Correction Appended: The show “Avatar: The Last Airbender” ran on Nickelodeon.

“The Last Airbender”

At Quality 16 and Rave

M. Night Shyamalan, once declared by Newsweek magazine as “The Next Spielberg,” has come a long way since his Hollywood debut.

He made it big on one hit – 1999’s “The Sixth Sense” garnered six Academy Award nominations, including two for Shyamalan himself, as both writer and director. He followed it up with “Unbreakable” in 2000 and “Signs” in 2002, earning more critical acclaim, and fueling the fire of the hype surrounding his career. As an exciting young talent and the biggest Indian-American filmmaker in Hollywood, he had remarkable potential.

And then it all seemed to go downhill. Through Shyamalan’s last three films, he has received steadily worse reviews each time out, and earned a joke-like reputation of being arrogant and washed-up.

With his newest film, “The Last Airbender,” Shyamalan has taken on a different type of creature. It’s an adaptation of the Nickelodeon anime series “Avatar: The Last Airbender,” which premiered in 2005 and aired for three years. The film follows the adventures of Aang, the only remaining descendant of the Air nation able to manipulate air in combat. The members of the other three nations (Water, Earth and Fire) soon discover him to be the Avatar, the long-awaited idol capable of bending all four elements to his will.

Soon the members of the Fire Nation, the tyrannical conquistadors of the world, attempt to capture the Avatar and destroy anyone in their way.

The base material is a fascinating story with fans across all ages and cultures. This story deserved a dedicated, careful adaptation. Unfortunately, it was handled clumsily, and the product is a sadly inept example of filmmaking.

For the first time in his career, Shyamalan is working off someone else’s story. It is now evident, though, that Shyamalan is not only stubborn with his own ideas, but is simply challenged in translating his talent to the screen. “The Last Airbender” is so utterly pedestrian it’s tough to comprehend how far the director has fallen. And following this film, it hurts to think how much further he’ll fall.

His vision does the film no favors. Perhaps the biggest mistake was letting him write the script, which is bland and unimaginative, adding little beyond the basic story. From the script follow the failures of many other parts of the film.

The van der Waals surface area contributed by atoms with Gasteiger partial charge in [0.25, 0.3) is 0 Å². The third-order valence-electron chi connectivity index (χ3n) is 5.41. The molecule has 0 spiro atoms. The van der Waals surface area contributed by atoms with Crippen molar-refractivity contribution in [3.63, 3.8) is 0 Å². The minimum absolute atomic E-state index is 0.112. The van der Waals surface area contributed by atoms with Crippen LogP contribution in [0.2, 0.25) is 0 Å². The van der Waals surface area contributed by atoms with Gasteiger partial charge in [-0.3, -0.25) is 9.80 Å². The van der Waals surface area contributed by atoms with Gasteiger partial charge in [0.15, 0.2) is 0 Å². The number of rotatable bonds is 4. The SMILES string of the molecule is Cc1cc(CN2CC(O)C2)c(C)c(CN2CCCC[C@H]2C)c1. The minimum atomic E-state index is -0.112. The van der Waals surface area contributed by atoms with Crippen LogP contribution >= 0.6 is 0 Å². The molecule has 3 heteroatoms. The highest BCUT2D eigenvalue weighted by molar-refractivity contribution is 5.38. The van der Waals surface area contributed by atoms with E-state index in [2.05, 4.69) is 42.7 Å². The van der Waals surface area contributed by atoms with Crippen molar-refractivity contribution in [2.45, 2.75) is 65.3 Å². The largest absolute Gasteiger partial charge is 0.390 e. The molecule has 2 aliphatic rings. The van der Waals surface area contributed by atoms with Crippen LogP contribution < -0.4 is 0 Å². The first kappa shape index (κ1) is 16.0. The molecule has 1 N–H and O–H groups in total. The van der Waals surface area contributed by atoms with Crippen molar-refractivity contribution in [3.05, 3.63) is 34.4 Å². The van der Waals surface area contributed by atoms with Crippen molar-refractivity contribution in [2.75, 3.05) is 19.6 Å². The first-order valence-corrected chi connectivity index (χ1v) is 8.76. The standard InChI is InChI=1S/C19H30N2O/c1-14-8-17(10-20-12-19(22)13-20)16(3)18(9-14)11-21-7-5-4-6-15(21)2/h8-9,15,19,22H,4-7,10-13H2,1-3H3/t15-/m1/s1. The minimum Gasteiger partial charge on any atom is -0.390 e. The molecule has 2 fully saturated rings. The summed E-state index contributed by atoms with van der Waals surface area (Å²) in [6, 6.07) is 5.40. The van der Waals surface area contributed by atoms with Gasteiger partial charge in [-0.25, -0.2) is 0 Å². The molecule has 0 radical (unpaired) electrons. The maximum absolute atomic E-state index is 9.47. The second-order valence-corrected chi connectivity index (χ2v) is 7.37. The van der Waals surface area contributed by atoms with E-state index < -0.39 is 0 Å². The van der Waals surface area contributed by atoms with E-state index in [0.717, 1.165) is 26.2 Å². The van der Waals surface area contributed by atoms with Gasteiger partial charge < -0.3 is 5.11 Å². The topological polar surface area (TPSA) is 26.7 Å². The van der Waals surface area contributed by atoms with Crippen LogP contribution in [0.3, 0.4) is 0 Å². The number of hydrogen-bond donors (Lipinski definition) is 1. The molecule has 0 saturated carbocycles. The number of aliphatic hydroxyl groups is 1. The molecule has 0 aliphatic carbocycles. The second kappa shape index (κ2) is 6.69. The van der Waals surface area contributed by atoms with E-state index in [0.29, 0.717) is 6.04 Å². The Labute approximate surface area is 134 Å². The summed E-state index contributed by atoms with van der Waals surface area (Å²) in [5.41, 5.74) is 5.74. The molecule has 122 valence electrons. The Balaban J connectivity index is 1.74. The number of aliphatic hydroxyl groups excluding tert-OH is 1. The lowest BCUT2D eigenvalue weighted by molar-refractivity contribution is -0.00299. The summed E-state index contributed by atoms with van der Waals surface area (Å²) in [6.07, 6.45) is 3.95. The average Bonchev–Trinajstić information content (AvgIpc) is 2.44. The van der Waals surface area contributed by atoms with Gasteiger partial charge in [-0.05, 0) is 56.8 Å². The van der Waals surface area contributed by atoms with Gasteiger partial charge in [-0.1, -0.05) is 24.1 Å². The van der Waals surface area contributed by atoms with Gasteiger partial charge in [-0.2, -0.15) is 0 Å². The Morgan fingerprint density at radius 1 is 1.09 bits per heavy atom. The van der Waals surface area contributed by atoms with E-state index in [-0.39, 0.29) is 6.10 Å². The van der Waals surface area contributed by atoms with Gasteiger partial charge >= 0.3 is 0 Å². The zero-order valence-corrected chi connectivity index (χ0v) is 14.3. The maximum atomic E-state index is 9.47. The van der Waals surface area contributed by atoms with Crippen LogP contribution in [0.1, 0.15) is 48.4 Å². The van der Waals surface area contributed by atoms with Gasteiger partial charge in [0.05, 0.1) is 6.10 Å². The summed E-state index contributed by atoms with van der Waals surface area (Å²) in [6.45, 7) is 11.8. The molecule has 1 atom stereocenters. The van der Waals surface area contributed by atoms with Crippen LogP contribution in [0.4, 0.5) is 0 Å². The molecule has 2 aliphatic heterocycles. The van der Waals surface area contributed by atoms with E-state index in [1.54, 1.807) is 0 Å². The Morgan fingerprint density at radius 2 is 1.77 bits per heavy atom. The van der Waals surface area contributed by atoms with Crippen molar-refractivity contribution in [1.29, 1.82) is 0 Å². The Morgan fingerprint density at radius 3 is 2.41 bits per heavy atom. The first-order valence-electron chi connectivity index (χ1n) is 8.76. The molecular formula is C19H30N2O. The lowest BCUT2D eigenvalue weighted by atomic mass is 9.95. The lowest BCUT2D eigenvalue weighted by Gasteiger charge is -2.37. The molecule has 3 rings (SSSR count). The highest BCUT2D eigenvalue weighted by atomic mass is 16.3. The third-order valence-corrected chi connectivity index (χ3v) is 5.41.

The most pervasive problem is the acting — or rather, the casting. Considering its $150 million budget, “The Last Airbender” should have had no trouble attracting talent. Yet, few casting choices succeed.

Aang is played by young newcomer Noah Ringer, who does well with the martial arts requirements of the role, but is nothing special on the acting front. His moments of silence are his greatest gift to the film.

In a supporting role, “Slumdog Millionaire” star Dev Patel might enter the screen action to some audience laughter and cries of “Jamal!” but in the heart of the film he shows a passion most of the cast lacks. He plays Zuko, the banished Fire Nation prince who seeks the Avatar for his own salvation. As the conflicted uncle Iroh, Shaun Toub (“Iron Man”) also puts in a persistent effort, adding human depth to a shallow script.

But their bright performances are muddled by questionable casting choices, such as “The Daily Show” correspondent Aasif Mandvi as the cruel Fire Nation commander Zhao. Even in a dramatic role, he garners laughs.

Supporting actors Nicola Peltz (“Deck the Halls”) and Jackson Rathbone (“Twilight”) play Water Nation youngsters Katara and Sokka, who discover the Avatar. They do their part to look astonished and confused by the events before them, even if they seem unprepared to inhabit a character. Both characters are developed poorly, but their presence nonetheless adds to the childlike sensitivity of the story.

It is that very sensitivity, though, from which the film suffers. This is not a film directed towards adults — carrying a PG rating, it’s clear that “Airbender” aims for a cartoon-craving audience. The mistake is that that same juvenile attitude is reflected in its irresponsible creation.

The film is sad for a few reasons. First, it is an incredible failure of an adaptation of an otherwise beloved story. Second, it marks Shyamalan’s biggest failed opportunity, and perhaps the lowest point of his career.

There is hope for the former. Ending with a not-very-subtle ploy for a sequel, and picking up a modest gross at the box office, “The Last Airbender” has the chance to make up for its shortcomings next time around. For Shyamalan, though, the revival may be tough. And if Paramount wants this new franchise to succeed, it should go nowhere near the director again.

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